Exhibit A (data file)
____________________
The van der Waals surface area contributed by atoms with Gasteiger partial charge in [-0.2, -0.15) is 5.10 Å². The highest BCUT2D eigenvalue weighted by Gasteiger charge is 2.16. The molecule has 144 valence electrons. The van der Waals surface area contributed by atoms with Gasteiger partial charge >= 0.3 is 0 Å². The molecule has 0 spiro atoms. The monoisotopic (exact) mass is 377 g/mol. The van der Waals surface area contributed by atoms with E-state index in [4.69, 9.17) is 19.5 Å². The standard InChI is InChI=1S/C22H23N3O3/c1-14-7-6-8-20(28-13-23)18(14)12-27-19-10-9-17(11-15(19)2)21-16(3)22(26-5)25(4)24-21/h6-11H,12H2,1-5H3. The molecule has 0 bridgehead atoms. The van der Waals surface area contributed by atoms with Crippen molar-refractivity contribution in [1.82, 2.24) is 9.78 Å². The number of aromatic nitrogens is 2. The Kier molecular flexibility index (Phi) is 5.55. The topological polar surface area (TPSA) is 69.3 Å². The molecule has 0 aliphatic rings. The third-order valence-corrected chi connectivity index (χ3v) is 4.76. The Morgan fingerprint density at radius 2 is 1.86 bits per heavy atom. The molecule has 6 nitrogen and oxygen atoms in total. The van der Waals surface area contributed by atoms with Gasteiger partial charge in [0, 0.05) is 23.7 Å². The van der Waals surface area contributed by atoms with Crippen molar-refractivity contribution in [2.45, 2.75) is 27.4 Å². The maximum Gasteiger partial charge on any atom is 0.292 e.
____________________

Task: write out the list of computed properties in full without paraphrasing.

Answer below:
The van der Waals surface area contributed by atoms with Gasteiger partial charge in [-0.2, -0.15) is 5.10 Å². The highest BCUT2D eigenvalue weighted by Gasteiger charge is 2.16. The molecule has 144 valence electrons. The van der Waals surface area contributed by atoms with Gasteiger partial charge >= 0.3 is 0 Å². The molecule has 0 spiro atoms. The monoisotopic (exact) mass is 377 g/mol. The van der Waals surface area contributed by atoms with E-state index in [4.69, 9.17) is 19.5 Å². The standard InChI is InChI=1S/C22H23N3O3/c1-14-7-6-8-20(28-13-23)18(14)12-27-19-10-9-17(11-15(19)2)21-16(3)22(26-5)25(4)24-21/h6-11H,12H2,1-5H3. The molecule has 0 bridgehead atoms. The van der Waals surface area contributed by atoms with Crippen molar-refractivity contribution in [1.82, 2.24) is 9.78 Å². The number of aromatic nitrogens is 2. The Kier molecular flexibility index (Phi) is 5.55. The topological polar surface area (TPSA) is 69.3 Å². The molecule has 0 aliphatic rings. The third-order valence-corrected chi connectivity index (χ3v) is 4.76. The Morgan fingerprint density at radius 2 is 1.86 bits per heavy atom. The molecule has 6 nitrogen and oxygen atoms in total. The van der Waals surface area contributed by atoms with Gasteiger partial charge in [0, 0.05) is 23.7 Å². The van der Waals surface area contributed by atoms with Crippen molar-refractivity contribution in [2.45, 2.75) is 27.4 Å². The maximum Gasteiger partial charge on any atom is 0.292 e.